Six months on…

So it’s roughly six months since I moved to Ireland.

It’s not been so smooth but there is definitely highlights. I thought that it would be a good time to look at the what I miss and what I like about my new home.

Six Months on... from moving to Ireland
On the left is West Gate Canterbury and the right is the arch at St. Stephen’s Green in Dublin.

In no particular order…

I miss…

Amazon

Specifically knowing that Amazon Prime was a complete package- right from next day delivery (freeeee), streaming of music and videos, and reading materials. Now in Ireland, it’s ‘you may have it in a few days’, and patchy on-demand services- I can’t watch Vikings 😥

What makes it worse is there is no amazon.ie. You have to use a European variation to get an accurate(ish) idea of pricing. Or you’d pay in Sterling at a poor exchange rate.

Then you’ve got the fun of seeing if they even deliver to you. Such joys.

IKEA

It doesn’t deliver here.

There’s only one store.

In Dublin.

Four hours away.

Knowing the high street

Things like knowing which shops have what. It’s strange how annoying it is to know you want something- but haven’t the foggiest where to find it. Especially as the above is in effect. I miss Wilkos and Asda the most I have to admit.

Having an understanding of the money

Six months in and I’m still having to convert costs to get an idea of it’s worth. Is €4.50 a good price for a coffee… or is it city pricing? Without a phone (still) it’s difficult to tell!

Where’s the 4G???

When I did have my phone that was my constant question.

Seriously I had 4G in the middle of nowhere- and we’ve not got it at one of the biggest cities in the country?

My Family

Of course, I miss my family- I’m not an animal.

It wasn’t too bad at first after I came home from the funeral. It was when my phone died that I realised how much I missed them. That I couldn’t just message one of them, or post silly photos as easily. It’s odd how that morning scroll threw Whatsapp made it feel like my family were still only half an hour away.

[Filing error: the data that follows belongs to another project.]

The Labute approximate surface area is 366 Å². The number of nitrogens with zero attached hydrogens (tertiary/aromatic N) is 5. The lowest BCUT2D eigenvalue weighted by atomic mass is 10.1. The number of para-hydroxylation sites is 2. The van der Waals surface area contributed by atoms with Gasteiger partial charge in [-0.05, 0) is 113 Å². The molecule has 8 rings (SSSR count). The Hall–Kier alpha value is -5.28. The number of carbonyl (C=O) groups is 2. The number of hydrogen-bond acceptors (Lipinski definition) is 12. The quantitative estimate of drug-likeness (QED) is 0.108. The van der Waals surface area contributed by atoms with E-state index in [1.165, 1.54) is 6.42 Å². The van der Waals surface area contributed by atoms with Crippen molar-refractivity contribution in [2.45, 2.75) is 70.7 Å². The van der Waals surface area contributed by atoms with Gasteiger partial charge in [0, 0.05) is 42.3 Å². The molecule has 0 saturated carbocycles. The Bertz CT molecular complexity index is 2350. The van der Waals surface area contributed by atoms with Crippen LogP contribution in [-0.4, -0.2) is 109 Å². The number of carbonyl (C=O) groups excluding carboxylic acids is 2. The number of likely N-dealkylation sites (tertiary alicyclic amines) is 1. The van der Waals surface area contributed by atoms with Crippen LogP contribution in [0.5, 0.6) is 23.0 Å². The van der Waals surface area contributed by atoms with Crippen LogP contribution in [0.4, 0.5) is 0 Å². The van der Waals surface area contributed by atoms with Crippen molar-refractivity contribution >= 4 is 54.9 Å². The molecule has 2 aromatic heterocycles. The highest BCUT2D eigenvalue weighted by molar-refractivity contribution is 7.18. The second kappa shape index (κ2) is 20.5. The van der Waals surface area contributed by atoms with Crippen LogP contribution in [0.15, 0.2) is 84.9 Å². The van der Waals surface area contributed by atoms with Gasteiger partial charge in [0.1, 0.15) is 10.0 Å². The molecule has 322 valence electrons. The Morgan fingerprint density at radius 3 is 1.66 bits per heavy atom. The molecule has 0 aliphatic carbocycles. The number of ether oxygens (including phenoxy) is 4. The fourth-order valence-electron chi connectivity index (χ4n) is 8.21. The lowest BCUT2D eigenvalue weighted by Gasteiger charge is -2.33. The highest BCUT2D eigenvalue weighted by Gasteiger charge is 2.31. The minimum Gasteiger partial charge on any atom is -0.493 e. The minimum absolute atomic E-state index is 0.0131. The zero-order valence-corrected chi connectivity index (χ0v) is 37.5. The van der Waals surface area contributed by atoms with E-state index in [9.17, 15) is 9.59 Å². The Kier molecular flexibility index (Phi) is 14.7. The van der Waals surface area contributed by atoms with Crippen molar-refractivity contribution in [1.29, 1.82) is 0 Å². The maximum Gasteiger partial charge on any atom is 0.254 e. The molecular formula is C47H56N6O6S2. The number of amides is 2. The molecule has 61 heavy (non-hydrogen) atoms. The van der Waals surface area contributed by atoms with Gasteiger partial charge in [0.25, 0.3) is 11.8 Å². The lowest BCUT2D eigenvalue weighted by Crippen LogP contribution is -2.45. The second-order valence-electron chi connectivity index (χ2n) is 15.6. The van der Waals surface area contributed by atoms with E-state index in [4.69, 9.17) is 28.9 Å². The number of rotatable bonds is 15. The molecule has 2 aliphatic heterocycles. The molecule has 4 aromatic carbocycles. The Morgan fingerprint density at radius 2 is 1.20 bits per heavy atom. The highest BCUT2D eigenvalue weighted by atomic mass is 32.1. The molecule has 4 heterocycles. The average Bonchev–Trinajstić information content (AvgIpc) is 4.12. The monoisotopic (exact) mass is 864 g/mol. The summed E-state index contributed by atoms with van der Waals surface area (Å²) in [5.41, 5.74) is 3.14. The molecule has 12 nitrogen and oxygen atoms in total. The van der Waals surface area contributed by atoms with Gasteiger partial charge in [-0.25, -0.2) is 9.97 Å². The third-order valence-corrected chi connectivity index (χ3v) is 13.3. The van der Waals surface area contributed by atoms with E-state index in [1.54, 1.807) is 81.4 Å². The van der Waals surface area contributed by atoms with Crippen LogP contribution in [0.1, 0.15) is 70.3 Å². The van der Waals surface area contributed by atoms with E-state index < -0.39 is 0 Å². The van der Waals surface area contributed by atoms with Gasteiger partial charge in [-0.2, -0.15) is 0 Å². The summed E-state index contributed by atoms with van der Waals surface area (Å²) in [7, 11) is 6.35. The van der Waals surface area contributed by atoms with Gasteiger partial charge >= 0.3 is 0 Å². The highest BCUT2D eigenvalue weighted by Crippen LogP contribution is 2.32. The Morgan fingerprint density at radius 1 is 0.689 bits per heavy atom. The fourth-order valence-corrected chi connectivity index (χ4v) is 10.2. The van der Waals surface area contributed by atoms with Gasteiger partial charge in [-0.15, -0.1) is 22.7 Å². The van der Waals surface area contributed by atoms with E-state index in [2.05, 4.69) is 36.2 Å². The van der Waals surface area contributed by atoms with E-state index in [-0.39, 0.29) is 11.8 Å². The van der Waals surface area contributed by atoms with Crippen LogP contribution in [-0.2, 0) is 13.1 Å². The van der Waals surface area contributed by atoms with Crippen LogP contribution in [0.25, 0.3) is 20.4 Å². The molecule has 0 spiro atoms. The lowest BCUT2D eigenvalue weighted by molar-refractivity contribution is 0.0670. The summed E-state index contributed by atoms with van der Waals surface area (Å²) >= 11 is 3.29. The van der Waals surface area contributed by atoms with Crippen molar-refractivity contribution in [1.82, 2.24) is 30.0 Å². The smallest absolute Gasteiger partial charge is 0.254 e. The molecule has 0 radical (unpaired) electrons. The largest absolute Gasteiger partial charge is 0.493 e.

This was a good time for me to leave. I’m old enough to able to move away, and to appreciate it. Young enough to know, and readily admit, I miss them being so close.

What I rather enjoy…

Living in a city

I had lived for some time in a town, but most of my life I’d lived in a village. It’s a strange but thrilling thing to be living in a city with so many options.

Want to go out for dinner? You have hundreds, hundreds, of places to choose from.

Want to do something? You have a huge selection of places and things to do.

Want to meet people like you? You can find so many different clubs and groups it’s amazing.

The beer

There’s a plethora of microbreweries! Not to mention the pubs that sell them as well. I suppose having so many higher education locations, not just the uni, along with several international HQs it’s a great location for beer to flow.

The people

They’re so warm and helping. To be fair I think most people are if you give them the time and chance to be. The melting pot of people means there’s so many cultures and thoughts and ideas.

The events

For example the jazz festival and Halloween’s Shandon Dragon parade. There’s always something happening. If you’re free on a weekend, there will be some kind of event planned. This is where I would put the photos from the Jazz Festival and the Shandon Dragon below…

…IF MY PHONE WAS WORKING.

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